The Third Week of Ordinary Time: Jan. 23-29, 2022

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Alexander, Andy, S.J.
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"Is a lamp brought in to be placed under a bushel basket or under a bed, and not to be placed on a lampstand? For there is nothing hidden except to be made visible; nothing is secret except to come to light." Mark 4
The Third Week of Ordinary Time|The Third Sunday in Ordinary Time begins to take us through Luke's Gospel. We will follow it for the next several Sundays until Lent begins; it picks up again after the Easter season when Ordinary Time returns. It introduces Jesus as returning to Galilee "in the power of the Spirit" where he goes to the synagogue and teaches from Isaiah: "The Spirit of the Lord is upon me, because he has anointed me to bring glad tidings to the poor." He ends with the stunning words "Today this Scripture passage is fulfilled in your hearing."|Monday is the Memorial of St. Francis de Sales, Bishop and Doctor of the Church. Tuesday is the Feast of the Conversion of Saint Paul, Apostle, with its own special readings. Wednesday is the Memorial of Saints Timothy and Titus, Bishops. Friday we have the Memorial of Saint Thomas Aquinas, Priest and Doctor of the Church.|This is the third week of readings from Samuel, this week from the Second Book of Samuel. A young David is anointed King of Israel and with his army, captures the city of Zion. In the festivities that followed, Samuel offers the delightful image of a joyful David at the Ark of the Covenant, "dancing before the LORD with abandon ... with shouts of joy and to the sound of the horn." The Lord tells David, "I will raise up your heir after you, sprung from your loins, and I will make his Kingdom firm." David sees Bathsheba, the beautiful wife of Uriah the Hittite and after having relations with her, he orders Uriah to the front of a battle where he is killed. Nathan the prophet confronts David, who repents.|PAR:|In Mark's Gospel during this week, we have many familiar stories. The scribes, hearing of his many healings, accuse Jesus of being possessed by Satan. He replies that a house is divided against itself cannot stand. Mary and other relatives arrive at a home where Jesus is teaching, but Jesus does not go to them, saying, "Whoever does the will of God is my brother and sister and mother." He tells the parable of the sower and the seeds which fall on fertile ground and rocky soil. "Those sown on rich soil are the ones who hear the word and accept it and bear fruit thirty and sixty and a hundredfold." He encourages his disciples not to hide their light "under a bushel basket" and tells the story of the mustard seed, the tiniest seed which grows into one of the largest bushes. In Saturday's gospel the apostles are frightened on a boat in a storm until Jesus awakens to calm the wind and seas.|On the Fourth Sunday of Ordinary Time, Luke's gospel continues the story of the Jesus teaching in the synagogue. The crowd, although "amazed at the gracious words that came from his mouth" began to challenge Jesus. He responds that "no prophet is accepted in his own native place" and challenges their assumptions, angering the crowd. When they try to drive him out of town, he passes through their midst.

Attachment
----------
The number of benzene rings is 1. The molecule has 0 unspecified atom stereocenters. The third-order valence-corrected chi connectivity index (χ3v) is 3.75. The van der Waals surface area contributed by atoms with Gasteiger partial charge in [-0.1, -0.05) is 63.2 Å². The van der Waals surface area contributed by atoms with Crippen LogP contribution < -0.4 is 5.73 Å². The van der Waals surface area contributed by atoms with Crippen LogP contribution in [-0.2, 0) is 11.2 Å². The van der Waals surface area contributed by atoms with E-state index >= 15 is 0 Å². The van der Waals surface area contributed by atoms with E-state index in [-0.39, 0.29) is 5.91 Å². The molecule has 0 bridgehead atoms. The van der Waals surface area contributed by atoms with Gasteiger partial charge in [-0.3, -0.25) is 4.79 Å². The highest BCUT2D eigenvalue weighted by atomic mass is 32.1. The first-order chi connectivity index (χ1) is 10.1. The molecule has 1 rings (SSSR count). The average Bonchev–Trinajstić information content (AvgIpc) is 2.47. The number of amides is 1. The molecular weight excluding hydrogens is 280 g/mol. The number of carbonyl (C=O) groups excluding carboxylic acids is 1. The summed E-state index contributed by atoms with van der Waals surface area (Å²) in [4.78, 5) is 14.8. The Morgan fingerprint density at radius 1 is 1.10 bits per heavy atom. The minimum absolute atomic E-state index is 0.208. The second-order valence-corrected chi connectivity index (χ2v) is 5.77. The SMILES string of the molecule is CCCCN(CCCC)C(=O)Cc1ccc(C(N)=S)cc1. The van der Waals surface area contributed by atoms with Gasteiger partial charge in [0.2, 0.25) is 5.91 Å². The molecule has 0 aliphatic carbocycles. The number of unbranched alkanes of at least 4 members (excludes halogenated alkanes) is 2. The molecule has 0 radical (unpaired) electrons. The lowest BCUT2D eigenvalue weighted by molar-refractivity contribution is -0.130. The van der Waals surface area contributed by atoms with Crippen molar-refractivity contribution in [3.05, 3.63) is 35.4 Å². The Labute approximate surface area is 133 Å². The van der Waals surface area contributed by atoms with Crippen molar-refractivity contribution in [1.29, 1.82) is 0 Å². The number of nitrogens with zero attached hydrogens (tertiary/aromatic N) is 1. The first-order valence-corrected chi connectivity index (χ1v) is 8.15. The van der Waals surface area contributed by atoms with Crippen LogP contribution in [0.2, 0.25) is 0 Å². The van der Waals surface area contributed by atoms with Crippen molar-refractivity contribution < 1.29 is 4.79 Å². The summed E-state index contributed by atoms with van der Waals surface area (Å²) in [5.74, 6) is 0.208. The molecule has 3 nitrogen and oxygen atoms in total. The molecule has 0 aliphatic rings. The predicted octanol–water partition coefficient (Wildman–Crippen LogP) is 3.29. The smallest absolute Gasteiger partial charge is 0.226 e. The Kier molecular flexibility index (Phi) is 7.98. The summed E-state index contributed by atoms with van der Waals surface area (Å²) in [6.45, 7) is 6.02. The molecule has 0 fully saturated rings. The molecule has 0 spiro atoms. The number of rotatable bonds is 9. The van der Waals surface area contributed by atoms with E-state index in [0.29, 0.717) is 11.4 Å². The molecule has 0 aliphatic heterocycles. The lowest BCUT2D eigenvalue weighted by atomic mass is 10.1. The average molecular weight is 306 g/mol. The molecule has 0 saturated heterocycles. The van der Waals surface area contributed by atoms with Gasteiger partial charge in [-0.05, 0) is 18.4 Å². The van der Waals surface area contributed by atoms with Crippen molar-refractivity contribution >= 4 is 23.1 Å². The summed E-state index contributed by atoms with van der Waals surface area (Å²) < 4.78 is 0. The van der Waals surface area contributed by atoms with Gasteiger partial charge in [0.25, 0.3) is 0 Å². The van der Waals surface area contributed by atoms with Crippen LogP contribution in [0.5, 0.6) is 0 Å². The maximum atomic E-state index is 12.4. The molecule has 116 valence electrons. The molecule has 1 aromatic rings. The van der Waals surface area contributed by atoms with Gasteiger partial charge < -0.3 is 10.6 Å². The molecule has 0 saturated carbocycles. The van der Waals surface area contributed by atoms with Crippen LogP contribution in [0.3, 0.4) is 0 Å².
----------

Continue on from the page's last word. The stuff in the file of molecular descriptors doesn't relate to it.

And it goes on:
Daily Prayer This Week|This is a week where Jesus speaks of seeds being planted and of growing. We are still at the beginning of a new year, and this is a good time to answer the call in our hearts to spend more time with Jesus, in prayer.|"I'm not very good at prayer," we might say. "I don't have the time to pray." Jesus is not waiting for us to be perfect before we talk to him - he is simply waiting, right now, for us to come to him in our own humanity. This week we are invited to uncover the light of our faith, the light that warms the longing we feel in our souls for something different or deeper in our relationship with God. At this beginning of the year, we might step back and examine the ways we talk with Jesus - and the ways we hold him at arm's length.|We are being called into a relationship, a friendship, with someone who delights in us and waits for us to release our fears and come out of hiding. Where do we start? With the desire.|It can be so simple to take the empty moments of our day and just tell the same Jesus who healed and loved on earth, what is in our hearts. In the early morning moments before we get out of bed, while in the shower or traveling to work, cooking or walking the dog - we can stop and open our hearts. "Jesus, you know what is in my heart. You know what my needs are. Help me to be more open to the way you are calling me in my life."|Our prayer can be as simple as opening our hands on our lap for a moment and saying in our own words, "Show me how to come out of hiding. Give me the courage to let go of my fears and bring myself to you in honesty. Let me drop the many defenses I carry that keep me from feeling how deeply you love and accept me."|There is no right or wrong way to approach Jesus - the only right thing is that we come with an open heart and our own desire for something deeper.|Every evening as we end our day, we can sit at the edge of our bed with our hands open and say, "Thank you." We can reflect on the many ways we felt the love of God in our lives that day. What tiny seed was planted in my life to bloom? Where did I shine the light of my own faith on someone?|PAR:
University Ministry, Creighton University.
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